On January 4 in New Hampshire, the day before a new, anti-union governor was sworn in, labor activists held a rally at the state capitol. The Republican governor-elect wants to make it harder for unions to exist. “The next few years are bound to be incredibly difficult, especially if these changes happen along with changes to voting rights,” Kim Schmidl-Gagne told the Valley Post on January 2. She works at Keene State College and was a leader of the successful union organizing drive among 300 or so workers there in April 2016. The college fought the workers' effort to form a union.
On January 2, Schmidl-Gagne told the Valley Post, “New Hampshire has been swinging from left to right and then back again with each election. We are ready to do all that we can to at least stall changes (the governor-elect wants) and see if a new election cycle will change things again.”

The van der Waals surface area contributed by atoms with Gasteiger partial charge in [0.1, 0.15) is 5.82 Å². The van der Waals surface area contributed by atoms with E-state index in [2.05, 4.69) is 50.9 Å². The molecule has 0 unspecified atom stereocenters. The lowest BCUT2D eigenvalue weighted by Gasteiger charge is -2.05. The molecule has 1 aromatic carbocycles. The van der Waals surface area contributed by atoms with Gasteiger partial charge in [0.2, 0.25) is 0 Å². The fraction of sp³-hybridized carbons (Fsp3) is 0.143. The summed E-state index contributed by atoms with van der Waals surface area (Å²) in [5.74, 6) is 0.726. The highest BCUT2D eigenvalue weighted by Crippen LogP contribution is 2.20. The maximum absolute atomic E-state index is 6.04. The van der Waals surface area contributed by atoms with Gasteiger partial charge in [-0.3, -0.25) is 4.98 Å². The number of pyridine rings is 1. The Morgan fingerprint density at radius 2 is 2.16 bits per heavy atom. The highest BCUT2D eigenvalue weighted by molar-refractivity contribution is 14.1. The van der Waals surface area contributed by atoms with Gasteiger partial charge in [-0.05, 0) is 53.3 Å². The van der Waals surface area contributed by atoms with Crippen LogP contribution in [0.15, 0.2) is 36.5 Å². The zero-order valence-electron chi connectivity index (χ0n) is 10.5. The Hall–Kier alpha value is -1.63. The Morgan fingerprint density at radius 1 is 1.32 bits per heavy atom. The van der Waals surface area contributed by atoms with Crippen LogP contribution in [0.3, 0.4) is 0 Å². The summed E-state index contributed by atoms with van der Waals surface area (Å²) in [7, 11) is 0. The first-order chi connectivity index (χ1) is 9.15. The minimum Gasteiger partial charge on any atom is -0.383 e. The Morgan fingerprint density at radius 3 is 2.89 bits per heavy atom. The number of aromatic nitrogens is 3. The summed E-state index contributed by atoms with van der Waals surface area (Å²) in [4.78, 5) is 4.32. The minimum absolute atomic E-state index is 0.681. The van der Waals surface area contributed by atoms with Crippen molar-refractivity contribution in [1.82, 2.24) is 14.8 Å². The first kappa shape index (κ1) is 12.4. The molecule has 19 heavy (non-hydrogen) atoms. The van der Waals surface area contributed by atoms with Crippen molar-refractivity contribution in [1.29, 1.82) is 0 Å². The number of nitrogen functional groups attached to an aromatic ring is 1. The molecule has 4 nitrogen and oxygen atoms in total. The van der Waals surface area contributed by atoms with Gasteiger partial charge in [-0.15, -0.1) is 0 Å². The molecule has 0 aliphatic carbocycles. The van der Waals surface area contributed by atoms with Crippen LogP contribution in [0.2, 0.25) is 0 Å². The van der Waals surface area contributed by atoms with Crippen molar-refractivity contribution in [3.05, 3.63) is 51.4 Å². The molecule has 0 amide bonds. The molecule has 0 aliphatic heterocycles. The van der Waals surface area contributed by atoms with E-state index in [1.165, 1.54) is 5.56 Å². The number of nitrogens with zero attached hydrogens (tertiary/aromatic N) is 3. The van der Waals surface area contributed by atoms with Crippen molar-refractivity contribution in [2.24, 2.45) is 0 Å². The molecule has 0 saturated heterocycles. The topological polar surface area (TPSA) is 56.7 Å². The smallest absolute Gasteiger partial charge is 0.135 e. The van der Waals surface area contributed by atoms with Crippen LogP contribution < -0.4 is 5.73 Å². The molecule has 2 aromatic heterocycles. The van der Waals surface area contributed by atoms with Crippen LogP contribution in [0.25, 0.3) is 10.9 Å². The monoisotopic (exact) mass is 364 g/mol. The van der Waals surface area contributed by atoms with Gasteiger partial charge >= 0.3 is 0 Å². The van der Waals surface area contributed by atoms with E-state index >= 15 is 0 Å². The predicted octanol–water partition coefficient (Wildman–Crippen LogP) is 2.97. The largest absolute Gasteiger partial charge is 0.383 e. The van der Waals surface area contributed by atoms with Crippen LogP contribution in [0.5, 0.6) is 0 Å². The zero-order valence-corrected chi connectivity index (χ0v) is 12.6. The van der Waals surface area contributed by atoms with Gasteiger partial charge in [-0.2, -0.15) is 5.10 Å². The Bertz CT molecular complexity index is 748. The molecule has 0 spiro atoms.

The rally organizers have a web site at www.radNH.org.
Changes to voting rights in New Hampshire are being proposed by leaders of the Republican-controlled state legislature to make it impossible for college students in New Hampshire to vote in the state if they grew up in another state.
States that have passed the anti-union laws that New Hampshire's governor-elect is proposing include Alabama, Louisiana, and Mississippi. According to the AFL-CIO, workers in the states that have passed these so-called “right to work” laws earn an average of $6,109 less per year and are 49 percent more likely to die on the job.